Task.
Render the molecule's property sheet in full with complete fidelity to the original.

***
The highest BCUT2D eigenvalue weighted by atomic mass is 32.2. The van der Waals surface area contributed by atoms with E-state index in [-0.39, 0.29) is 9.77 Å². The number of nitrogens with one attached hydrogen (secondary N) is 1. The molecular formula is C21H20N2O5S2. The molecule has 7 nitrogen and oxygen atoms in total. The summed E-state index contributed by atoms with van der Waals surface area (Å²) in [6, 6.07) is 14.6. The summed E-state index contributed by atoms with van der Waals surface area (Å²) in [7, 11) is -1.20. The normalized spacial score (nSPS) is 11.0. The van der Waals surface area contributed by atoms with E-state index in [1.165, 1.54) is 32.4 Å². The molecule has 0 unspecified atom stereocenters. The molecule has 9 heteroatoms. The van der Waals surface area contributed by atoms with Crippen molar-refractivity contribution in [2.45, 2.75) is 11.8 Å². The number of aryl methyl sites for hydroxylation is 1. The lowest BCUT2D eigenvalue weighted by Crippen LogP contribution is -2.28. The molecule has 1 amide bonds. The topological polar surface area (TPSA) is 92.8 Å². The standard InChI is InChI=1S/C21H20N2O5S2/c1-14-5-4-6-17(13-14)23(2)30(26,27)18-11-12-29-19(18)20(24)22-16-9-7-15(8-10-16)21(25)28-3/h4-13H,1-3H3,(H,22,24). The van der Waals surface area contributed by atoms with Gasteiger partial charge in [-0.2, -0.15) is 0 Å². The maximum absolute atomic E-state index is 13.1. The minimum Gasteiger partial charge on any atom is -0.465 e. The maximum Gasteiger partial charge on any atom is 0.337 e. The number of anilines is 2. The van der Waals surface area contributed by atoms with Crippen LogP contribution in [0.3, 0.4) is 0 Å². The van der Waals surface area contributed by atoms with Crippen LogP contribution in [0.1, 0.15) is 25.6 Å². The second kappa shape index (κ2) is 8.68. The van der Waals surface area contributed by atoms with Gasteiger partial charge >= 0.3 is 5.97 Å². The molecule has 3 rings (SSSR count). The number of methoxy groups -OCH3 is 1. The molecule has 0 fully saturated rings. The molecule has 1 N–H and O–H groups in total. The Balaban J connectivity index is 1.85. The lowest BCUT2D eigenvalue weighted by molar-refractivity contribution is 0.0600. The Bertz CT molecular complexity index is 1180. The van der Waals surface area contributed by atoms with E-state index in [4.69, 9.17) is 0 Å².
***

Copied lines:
The highest BCUT2D eigenvalue weighted by atomic mass is 32.2. The van der Waals surface area contributed by atoms with E-state index in [-0.39, 0.29) is 9.77 Å². The number of nitrogens with one attached hydrogen (secondary N) is 1. The molecular formula is C21H20N2O5S2. The molecule has 7 nitrogen and oxygen atoms in total. The summed E-state index contributed by atoms with van der Waals surface area (Å²) in [6, 6.07) is 14.6. The summed E-state index contributed by atoms with van der Waals surface area (Å²) in [7, 11) is -1.20. The normalized spacial score (nSPS) is 11.0. The van der Waals surface area contributed by atoms with E-state index in [1.165, 1.54) is 32.4 Å². The molecule has 0 unspecified atom stereocenters. The molecule has 9 heteroatoms. The van der Waals surface area contributed by atoms with Crippen molar-refractivity contribution in [2.45, 2.75) is 11.8 Å². The number of aryl methyl sites for hydroxylation is 1. The lowest BCUT2D eigenvalue weighted by Crippen LogP contribution is -2.28. The molecule has 1 amide bonds. The topological polar surface area (TPSA) is 92.8 Å². The standard InChI is InChI=1S/C21H20N2O5S2/c1-14-5-4-6-17(13-14)23(2)30(26,27)18-11-12-29-19(18)20(24)22-16-9-7-15(8-10-16)21(25)28-3/h4-13H,1-3H3,(H,22,24). The van der Waals surface area contributed by atoms with Gasteiger partial charge in [-0.2, -0.15) is 0 Å². The maximum absolute atomic E-state index is 13.1. The minimum Gasteiger partial charge on any atom is -0.465 e. The maximum Gasteiger partial charge on any atom is 0.337 e. The number of anilines is 2. The van der Waals surface area contributed by atoms with Crippen LogP contribution in [0.3, 0.4) is 0 Å². The van der Waals surface area contributed by atoms with Crippen LogP contribution in [0.1, 0.15) is 25.6 Å². The second kappa shape index (κ2) is 8.68. The van der Waals surface area contributed by atoms with Gasteiger partial charge >= 0.3 is 5.97 Å². The molecule has 3 rings (SSSR count). The number of methoxy groups -OCH3 is 1. The molecule has 0 fully saturated rings. The molecule has 1 N–H and O–H groups in total. The Balaban J connectivity index is 1.85. The lowest BCUT2D eigenvalue weighted by molar-refractivity contribution is 0.0600. The Bertz CT molecular complexity index is 1180. The van der Waals surface area contributed by atoms with E-state index in [4.69, 9.17) is 0 Å².